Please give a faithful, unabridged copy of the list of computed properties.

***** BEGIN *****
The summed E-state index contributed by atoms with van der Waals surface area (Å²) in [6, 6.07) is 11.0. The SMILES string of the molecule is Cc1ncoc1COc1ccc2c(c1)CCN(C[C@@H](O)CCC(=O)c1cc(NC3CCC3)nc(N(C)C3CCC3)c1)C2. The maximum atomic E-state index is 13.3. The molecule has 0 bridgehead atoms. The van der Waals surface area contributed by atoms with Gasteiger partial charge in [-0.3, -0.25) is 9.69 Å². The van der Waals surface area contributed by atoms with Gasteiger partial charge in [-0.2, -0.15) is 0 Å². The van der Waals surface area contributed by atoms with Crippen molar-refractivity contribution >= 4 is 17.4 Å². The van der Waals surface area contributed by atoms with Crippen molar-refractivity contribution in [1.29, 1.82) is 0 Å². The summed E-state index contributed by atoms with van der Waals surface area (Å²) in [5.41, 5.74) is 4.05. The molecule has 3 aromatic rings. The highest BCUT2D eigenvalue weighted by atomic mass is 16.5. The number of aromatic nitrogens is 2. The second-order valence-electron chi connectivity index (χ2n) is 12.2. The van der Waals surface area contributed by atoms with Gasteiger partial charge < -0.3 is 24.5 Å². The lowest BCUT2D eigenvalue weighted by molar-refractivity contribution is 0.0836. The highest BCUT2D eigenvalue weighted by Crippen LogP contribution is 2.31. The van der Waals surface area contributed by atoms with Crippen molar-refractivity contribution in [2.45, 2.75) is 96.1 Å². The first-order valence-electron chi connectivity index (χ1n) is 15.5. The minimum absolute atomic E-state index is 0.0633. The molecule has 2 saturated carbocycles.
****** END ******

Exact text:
The summed E-state index contributed by atoms with van der Waals surface area (Å²) in [6, 6.07) is 11.0. The SMILES string of the molecule is Cc1ncoc1COc1ccc2c(c1)CCN(C[C@@H](O)CCC(=O)c1cc(NC3CCC3)nc(N(C)C3CCC3)c1)C2. The maximum atomic E-state index is 13.3. The molecule has 0 bridgehead atoms. The van der Waals surface area contributed by atoms with Gasteiger partial charge in [-0.3, -0.25) is 9.69 Å². The van der Waals surface area contributed by atoms with Gasteiger partial charge in [-0.2, -0.15) is 0 Å². The van der Waals surface area contributed by atoms with Crippen molar-refractivity contribution >= 4 is 17.4 Å². The van der Waals surface area contributed by atoms with Crippen molar-refractivity contribution in [1.29, 1.82) is 0 Å². The summed E-state index contributed by atoms with van der Waals surface area (Å²) in [5.41, 5.74) is 4.05. The molecule has 3 aromatic rings. The highest BCUT2D eigenvalue weighted by atomic mass is 16.5. The number of aromatic nitrogens is 2. The second-order valence-electron chi connectivity index (χ2n) is 12.2. The van der Waals surface area contributed by atoms with Gasteiger partial charge < -0.3 is 24.5 Å². The lowest BCUT2D eigenvalue weighted by molar-refractivity contribution is 0.0836. The highest BCUT2D eigenvalue weighted by Crippen LogP contribution is 2.31. The van der Waals surface area contributed by atoms with Crippen molar-refractivity contribution in [2.45, 2.75) is 96.1 Å². The first-order valence-electron chi connectivity index (χ1n) is 15.5. The minimum absolute atomic E-state index is 0.0633. The molecule has 2 saturated carbocycles.